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He's no Zac Efron--little Oscar the chimpanzee is a natural in front of the camera.
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Aside from that limited warning, this is a rare film that shouldn't be missed.
Rated G. 78 min. [PV]
"THINK LIKE A MAN"
MICHAEL EALY, REGINA HALL, KEVIN HART, GABRIELLE UNION
This pretty much unfolds the way most viewers know it will--with women gaining an edge on their significant others, thanks to a book about how men think.
But this movie is better than many might suppose, thanks especially to Kevin Hart's periodic hilarity and a veteran cast that's done enough of these dating comedies to be very good at them.
At times, the film almost feels like an extended commercial for the real-life book by author-comedian Steve Harvey, but it all unfolds at a perfect pace. It succeeds by matching up different couples with the problems Harvey's book addresses, from the mama's boy to the fretful single mom.
In a film like this, where things are heading isn't nearly as important as how much fun the cast has getting there. For all the expected hurdles faced in the race to harmonious love, this cast has enough fun to make it enjoyable for the audience as well.
As the one guy in the group of buddies going through a divorce, Hart is a total stitch, drawing out belly laughs as he keeps underscoring the pitfalls of bad romance while secretly pining to get his sweetie back.
This isn't rocket science, but it has enough interesting characters and a snappy enough pace to make it an enjoyable movie.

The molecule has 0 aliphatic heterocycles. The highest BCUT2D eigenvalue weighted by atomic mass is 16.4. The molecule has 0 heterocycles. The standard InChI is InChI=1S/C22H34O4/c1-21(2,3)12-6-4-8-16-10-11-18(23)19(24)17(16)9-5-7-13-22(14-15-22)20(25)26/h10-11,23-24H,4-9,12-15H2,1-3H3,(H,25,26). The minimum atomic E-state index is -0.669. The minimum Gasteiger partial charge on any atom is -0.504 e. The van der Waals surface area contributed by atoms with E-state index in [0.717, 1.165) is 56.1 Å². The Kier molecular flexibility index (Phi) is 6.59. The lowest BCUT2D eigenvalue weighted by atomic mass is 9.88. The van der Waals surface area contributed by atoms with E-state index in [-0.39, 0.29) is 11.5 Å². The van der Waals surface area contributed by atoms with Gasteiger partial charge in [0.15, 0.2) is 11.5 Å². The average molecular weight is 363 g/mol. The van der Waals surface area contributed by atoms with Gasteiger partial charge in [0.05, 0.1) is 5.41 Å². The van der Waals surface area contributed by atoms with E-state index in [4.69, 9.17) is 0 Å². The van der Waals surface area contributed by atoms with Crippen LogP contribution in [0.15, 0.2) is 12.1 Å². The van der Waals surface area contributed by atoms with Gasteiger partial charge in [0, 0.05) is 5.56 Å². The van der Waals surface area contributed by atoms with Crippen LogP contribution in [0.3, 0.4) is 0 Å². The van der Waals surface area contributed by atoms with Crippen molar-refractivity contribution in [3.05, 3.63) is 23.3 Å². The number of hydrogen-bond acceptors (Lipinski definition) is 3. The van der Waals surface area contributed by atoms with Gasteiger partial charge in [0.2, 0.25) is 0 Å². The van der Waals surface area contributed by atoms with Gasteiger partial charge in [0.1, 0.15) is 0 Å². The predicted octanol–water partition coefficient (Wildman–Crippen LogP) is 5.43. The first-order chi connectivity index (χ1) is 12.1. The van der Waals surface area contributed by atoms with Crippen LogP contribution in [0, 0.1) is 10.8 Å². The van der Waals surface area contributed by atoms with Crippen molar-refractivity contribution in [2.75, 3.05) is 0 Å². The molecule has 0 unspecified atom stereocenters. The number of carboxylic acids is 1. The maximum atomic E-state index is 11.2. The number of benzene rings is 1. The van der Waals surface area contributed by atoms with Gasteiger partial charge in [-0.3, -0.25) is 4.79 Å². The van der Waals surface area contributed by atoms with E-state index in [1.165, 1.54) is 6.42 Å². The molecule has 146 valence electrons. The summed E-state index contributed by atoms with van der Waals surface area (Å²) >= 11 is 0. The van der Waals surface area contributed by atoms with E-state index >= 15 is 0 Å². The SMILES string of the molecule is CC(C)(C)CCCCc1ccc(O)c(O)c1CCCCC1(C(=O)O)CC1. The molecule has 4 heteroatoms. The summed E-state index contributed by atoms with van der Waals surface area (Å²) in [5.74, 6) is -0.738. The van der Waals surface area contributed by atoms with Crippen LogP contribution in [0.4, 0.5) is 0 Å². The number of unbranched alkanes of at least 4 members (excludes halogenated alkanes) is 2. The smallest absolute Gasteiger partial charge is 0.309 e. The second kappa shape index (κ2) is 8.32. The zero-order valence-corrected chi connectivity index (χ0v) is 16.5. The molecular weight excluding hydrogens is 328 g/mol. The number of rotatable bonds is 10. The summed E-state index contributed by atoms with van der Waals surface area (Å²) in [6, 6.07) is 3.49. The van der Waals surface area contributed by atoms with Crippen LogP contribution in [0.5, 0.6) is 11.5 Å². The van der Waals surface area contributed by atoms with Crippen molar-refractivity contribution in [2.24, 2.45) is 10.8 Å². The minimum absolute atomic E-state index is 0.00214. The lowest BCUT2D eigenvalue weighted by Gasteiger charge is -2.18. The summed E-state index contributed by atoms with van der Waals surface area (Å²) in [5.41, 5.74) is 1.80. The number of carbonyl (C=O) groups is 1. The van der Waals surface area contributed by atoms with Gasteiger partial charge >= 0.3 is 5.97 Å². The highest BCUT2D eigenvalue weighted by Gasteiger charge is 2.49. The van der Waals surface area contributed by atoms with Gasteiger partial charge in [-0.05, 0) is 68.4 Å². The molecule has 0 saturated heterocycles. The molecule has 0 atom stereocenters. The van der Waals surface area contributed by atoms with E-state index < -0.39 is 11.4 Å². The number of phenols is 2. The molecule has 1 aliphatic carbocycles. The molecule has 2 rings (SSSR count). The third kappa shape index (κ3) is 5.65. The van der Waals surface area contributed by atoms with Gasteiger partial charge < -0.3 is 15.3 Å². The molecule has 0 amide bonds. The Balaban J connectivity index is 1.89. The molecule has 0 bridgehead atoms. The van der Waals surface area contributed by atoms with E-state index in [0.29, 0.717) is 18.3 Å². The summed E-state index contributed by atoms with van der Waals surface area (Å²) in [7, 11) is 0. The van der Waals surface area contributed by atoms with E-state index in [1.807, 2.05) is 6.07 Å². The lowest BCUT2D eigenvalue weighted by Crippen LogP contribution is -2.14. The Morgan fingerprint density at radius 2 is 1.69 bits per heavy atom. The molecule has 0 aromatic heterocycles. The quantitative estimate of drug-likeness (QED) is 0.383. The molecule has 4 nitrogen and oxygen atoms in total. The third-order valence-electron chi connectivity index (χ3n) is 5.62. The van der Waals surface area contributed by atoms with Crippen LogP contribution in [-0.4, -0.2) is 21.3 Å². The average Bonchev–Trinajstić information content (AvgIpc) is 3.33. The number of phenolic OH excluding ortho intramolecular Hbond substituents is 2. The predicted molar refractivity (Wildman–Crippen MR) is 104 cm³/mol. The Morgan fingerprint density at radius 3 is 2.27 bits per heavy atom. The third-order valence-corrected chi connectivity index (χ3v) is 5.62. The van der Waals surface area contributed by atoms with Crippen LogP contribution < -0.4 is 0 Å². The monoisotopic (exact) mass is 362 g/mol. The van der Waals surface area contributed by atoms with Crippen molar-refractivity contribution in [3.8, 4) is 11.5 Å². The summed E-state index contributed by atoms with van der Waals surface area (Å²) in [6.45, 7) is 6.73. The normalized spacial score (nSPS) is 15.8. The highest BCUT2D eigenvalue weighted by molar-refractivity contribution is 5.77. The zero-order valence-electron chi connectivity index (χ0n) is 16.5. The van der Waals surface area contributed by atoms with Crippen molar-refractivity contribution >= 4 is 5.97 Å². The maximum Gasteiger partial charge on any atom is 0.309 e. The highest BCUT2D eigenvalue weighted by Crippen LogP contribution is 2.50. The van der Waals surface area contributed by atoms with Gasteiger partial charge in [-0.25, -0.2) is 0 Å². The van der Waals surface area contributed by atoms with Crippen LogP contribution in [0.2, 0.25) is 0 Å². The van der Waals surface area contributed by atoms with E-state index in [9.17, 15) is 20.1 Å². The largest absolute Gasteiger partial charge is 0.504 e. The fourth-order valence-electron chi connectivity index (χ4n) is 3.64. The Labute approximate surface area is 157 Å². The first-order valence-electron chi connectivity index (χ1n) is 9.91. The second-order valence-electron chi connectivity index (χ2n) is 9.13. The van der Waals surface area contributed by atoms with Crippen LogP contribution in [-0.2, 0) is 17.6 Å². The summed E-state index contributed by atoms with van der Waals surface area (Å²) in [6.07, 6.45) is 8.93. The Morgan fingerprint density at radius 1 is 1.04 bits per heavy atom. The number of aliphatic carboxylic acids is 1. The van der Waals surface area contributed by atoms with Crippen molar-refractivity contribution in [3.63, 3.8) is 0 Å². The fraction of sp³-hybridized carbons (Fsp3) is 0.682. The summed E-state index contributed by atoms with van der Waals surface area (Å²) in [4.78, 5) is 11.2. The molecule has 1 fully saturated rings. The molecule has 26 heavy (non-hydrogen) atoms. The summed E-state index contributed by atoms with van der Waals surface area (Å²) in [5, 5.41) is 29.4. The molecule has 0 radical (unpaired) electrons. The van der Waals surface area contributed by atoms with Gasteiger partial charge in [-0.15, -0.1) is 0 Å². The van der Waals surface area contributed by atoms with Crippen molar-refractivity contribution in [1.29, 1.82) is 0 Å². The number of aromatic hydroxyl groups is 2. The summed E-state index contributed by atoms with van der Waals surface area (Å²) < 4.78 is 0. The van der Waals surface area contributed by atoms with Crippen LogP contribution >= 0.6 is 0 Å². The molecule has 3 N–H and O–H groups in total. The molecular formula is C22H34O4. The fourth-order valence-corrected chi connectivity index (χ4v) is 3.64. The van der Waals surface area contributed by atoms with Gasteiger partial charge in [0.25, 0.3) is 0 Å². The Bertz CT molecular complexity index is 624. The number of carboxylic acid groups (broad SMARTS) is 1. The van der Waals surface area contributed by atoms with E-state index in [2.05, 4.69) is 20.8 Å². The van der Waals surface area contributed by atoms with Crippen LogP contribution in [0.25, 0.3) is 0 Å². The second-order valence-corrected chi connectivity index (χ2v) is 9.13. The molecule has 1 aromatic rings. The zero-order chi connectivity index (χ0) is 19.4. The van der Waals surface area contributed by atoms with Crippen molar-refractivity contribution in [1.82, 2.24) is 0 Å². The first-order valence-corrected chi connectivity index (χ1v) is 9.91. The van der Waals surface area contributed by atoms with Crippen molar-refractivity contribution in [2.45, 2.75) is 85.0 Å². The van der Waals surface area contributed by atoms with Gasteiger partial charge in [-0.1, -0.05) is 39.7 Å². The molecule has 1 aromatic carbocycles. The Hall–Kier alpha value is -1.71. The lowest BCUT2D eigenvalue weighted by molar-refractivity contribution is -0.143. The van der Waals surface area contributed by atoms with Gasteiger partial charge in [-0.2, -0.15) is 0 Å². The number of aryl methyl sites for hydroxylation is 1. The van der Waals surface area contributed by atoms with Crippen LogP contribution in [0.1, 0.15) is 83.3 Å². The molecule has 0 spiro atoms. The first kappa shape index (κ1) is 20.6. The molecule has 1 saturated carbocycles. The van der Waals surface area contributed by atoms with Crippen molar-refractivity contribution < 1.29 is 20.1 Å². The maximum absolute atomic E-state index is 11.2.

Rated PG-13 for sexual content, some crude humor, and brief drug use. 120 min. [MC, PV, RA]
"THE LUCKY ONE" (PG-13)
ZAC EFRON, TAYLOR SCHILLING, BLYTHE DANNER
It's official: Channing Tatum is no longer the worst male actor to have made a Nicholas Sparks film.
Zac Efron, the former teen heartthrob, has wrestled that title away from him with a performance so leaden that it's not even a contest.
His one-note, downcast look sort of works for the role of a Marine who's still wracked by grief from losing friends in Iraq.
Luckily, there are some decent actors here, from the talented and striking Taylor Schilling as Efron's love interest to Blythe Danner as the wise grandmother who pulls for the pair.
Athough the patented Sparks' formula is maintained, as ever, in this film, I dare say it wasn't as bad as I expected it to be.
Two troubled souls help save each other in a waterfront setting, beset by problems along the way and yearning for true love and happiness. What else would it be?
Rated PG-13 for some sexuality and violence. 101 min. [MC, RA, RF]
HOW WE RATE 'EM
H Don't waste your time.
HH Nothing special
HHHH A must-see